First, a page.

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    ABSTRACT: In a deep, subalpine holo-oligomictic lake, the relative abundance of Archaea and Crenarchaeota, but not that of Bacteria, increases significantly with depth and varies seasonally. Cell-specific prokaryotic productivity is homogeneous along the water column. The concept of active Archaea observed in the deep ocean can therefore be extended to a deep oxic lake.
    Applied and environmental microbiology 09/2009; 75(22):7298-300. · 3.69 Impact Factor
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    ABSTRACT: We investigated the community composition and the relative size-shape distribution of bacterial assemblages in deep transparent lakes, where bacteria may be affected by harmful ultraviolet radiation (UVR). Summer samples of the euphotic zones of nine ultraoligotrophic lakes located in different drainage basins between 40u279 and 42u499S in the North Andean Patagonia were analyzed for relative diversity by denaturating gradient gel electrophoresis and the bacterial morphology (free-living cocci and rods vs. filamentous forms) in relation to environmental factors (UVR, photosynthetically active radiation, temperature, nutrients, nanoflagellates, and ciliate abundances). The overall bacterial community composition was similar in all lakes and over depth in each lake. In contrast, the relative proportion of filaments to total bacterial biovolume was higher in the upper layers, which have higher UVR intensities (305-340 nm). Lakes with lower Kd305 (diffuse extinction coefficient, 305 nm) showed a greater proportion of filaments. Filament mean length in the upper layers was also significantly greater than at deeper levels. There was a significant correlation between UVR and filament proportion, whereas neither nanopredator abundances (nanoflagellates and ciliates), nor predation pressure, nor resources (dissolved nutrients) could explain the high proportion of filamentation in the near-surface layers. We propose that UVR plays a decisive role stimulating bacterial filamentation, particularly in lakes with high UVR penetration.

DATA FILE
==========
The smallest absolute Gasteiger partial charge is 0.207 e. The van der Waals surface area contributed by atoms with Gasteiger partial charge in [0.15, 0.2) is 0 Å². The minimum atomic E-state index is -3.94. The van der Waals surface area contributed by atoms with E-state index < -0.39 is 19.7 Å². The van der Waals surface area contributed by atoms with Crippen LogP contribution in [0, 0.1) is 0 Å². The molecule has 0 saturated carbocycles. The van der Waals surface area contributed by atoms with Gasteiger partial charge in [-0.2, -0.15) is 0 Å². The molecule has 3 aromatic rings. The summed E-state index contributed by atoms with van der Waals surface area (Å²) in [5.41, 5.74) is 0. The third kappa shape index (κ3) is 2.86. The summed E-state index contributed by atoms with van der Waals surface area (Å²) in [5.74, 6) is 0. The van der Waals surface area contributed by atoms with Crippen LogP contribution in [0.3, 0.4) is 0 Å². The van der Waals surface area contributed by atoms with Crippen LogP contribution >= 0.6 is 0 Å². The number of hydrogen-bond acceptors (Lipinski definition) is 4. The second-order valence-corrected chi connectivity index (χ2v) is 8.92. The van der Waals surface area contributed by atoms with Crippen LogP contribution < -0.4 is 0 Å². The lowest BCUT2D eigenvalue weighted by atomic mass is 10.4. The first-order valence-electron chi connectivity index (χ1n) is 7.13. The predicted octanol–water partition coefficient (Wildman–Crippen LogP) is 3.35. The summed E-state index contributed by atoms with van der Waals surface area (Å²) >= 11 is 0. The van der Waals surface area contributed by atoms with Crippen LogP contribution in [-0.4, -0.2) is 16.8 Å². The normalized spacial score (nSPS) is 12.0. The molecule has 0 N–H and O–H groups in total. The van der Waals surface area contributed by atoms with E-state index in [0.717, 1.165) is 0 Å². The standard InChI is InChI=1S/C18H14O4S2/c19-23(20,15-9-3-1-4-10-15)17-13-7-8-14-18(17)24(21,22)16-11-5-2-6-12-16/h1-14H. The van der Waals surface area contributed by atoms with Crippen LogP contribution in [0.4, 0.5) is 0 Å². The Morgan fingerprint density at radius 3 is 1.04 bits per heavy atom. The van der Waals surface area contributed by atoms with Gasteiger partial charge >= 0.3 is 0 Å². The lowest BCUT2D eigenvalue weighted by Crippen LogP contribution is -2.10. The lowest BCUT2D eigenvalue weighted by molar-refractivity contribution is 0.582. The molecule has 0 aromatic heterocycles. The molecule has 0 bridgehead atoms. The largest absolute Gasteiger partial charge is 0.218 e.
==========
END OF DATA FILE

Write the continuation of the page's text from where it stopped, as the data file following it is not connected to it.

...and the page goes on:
Limnology and Oceanography. 01/2009; 54(4):1098–1112.